Green Tea Field, South Korea
photo via noseatbelts
So Facebook had nearly double the profits of Amazon in 2011…— MG Siegler (@parislemon) February 1, 2012
Facebook revenue and profit are both about about 1/10th…
In direct response to: http://designerfund.com/infographic
I’ve created products / services in the past that have garnered praise for their design. I love good design in all forms - copywriting in particular fascinates me. I’ve never called myself a designer.
Here’s my pitch. This…
Remember back in October when after a rare “miss” by Apple (which was only a miss because analysts are stupid and lazy), the early signs pointed to the potential of a $40 billion quarter? Some thought that was insane given that Apple had never even had a $30 billion quarter before. Well, turns out that projection was a little insane — insanely low.
Try a $46.33 billion quarter.
It’s a number so insane that it even destroys the $42.76 billion blow-out “whisper” number.
As for the early projections of 34 million iPhones sold — which again, some people thought were crazy — also low. Try 37 million.
But hey, Android is winning, right?
As for the other numbers. 15.43 million iPads. A record. 5.2 million Macs. A record. 15.4 million iPods. Not a record, but no surprise — this is the age of the iPhone.
Net quarterly profit was $13.06 billion. Again, holy shit.
That stock you were an idiot for selling after aforementioned “miss”? Up 10% now in after-hours trading, well past $460 a share. By far an all-time high, pushing Apple’s market cap well past $400 billion.
I’ll be listening to the call at 2PM PT and posting some follow-up thoughts on TechCrunch. Stay tuned.
I think Farhad Manjoo has this exactly right on Twitter:
The Lumia 900 is the first phone since the iPhone that I want without even touching it. bit.ly/zMeyqd— Farhad Manjoo (@fmanjoo) January 9, 2012
I have yet to touch this (or the Lumia 800 for that matter), but what was shown today immediately makes every Android phone look like shit. Well, the iPhone has done that for years. Even more like shit, let’s say.
This is how you need to make a phone in the post-iPhone world. I fully intend to try this phone out to see how it stacks up against the iPhone.
See, it’s not that hard. Make something that looks awesome with a clear attention to detail and people like me will want to try it out. Hopefully this quiets the notion that anything that’s not the iPhone will get no love simply because it’s not the iPhone. (Sadly, it won’t.)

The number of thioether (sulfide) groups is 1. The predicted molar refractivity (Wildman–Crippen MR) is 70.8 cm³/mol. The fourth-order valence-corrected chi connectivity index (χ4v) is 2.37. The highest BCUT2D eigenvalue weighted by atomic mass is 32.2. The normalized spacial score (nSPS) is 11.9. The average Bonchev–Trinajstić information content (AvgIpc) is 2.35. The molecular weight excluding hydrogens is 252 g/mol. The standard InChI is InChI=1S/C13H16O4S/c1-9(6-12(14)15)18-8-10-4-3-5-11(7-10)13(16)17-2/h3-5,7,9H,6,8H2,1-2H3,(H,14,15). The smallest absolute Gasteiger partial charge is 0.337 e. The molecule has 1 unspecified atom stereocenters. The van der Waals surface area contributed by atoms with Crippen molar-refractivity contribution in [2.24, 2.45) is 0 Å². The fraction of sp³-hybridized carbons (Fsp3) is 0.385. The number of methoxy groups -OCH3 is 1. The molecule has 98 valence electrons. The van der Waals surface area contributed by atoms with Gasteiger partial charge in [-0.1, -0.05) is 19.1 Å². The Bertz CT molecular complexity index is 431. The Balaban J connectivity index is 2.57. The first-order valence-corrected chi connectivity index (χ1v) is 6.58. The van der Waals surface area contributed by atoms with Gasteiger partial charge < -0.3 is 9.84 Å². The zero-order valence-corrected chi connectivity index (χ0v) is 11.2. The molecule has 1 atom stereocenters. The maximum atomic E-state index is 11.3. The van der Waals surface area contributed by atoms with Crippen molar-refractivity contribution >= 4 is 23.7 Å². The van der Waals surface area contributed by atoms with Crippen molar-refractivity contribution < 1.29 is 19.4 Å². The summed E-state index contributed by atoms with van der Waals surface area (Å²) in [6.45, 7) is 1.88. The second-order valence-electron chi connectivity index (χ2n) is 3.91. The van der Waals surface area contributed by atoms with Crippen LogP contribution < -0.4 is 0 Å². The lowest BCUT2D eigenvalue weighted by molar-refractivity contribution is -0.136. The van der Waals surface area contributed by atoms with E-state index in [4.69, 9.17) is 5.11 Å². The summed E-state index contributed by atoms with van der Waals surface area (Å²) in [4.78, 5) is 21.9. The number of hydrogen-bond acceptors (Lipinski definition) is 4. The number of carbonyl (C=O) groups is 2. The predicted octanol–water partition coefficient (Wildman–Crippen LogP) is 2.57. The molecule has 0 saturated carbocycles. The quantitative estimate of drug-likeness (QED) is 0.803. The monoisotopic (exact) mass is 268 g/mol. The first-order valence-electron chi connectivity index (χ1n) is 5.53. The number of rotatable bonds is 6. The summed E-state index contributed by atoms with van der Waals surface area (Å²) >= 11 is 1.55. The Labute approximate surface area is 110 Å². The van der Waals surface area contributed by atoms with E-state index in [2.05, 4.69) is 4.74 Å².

The iPhone is a great product. To beat it, you need to be better than it. No one has done that yet — but even worse, it hasn’t looked like anyone was even trying until now.
Coincidentally, it was exactly 5 years ago today when the iPhone was first unveiled on stage during the Macworld keynote in 2007.
Source: Robin Wauters
MG Siegler argues that if you sold your Apple stock last October, right after the company’s Q4 2011 earnings report, you are an idiot and/or a moron. After all, Apple’s stock price closed at $398.62 on October 19, and it closed at $422.4 last Friday (a respectable 6 percent bump).
So selling your Apple stock that day was idiotic, right?
Maybe, maybe not.
Flamebait headlines aside, for all we know you could have been selling Apple stock you acquired back in 2000, in which case I daresay you were a true visionary. Of if you spent the money to buy your kids and spouse some nice Christmas gifts, or treated yourself to that plane ticket to Cambodia or whatever.
Reality is that, yes, Apple stock was staggeringly oversold on October 19, but I’ll be damned if I’m calling anyone an idiot over doing it if I don’t know what you did with the money.
In hindsight, it may have been smarter to hold on to it, but that’s the harsh reality of the volatile stock market for you. If the future could be accurately predicted, we could all make a killing.
Now, a decidedly smart move would have been buying Google the very same day you shouldn’t have sold AAPL. On October 19, 2011, GOOG closed at $580.7. Last Friday, stock price reached $652.73. That’s a 12+ percent bump, or about double the gain Apple saw in the same timeframe.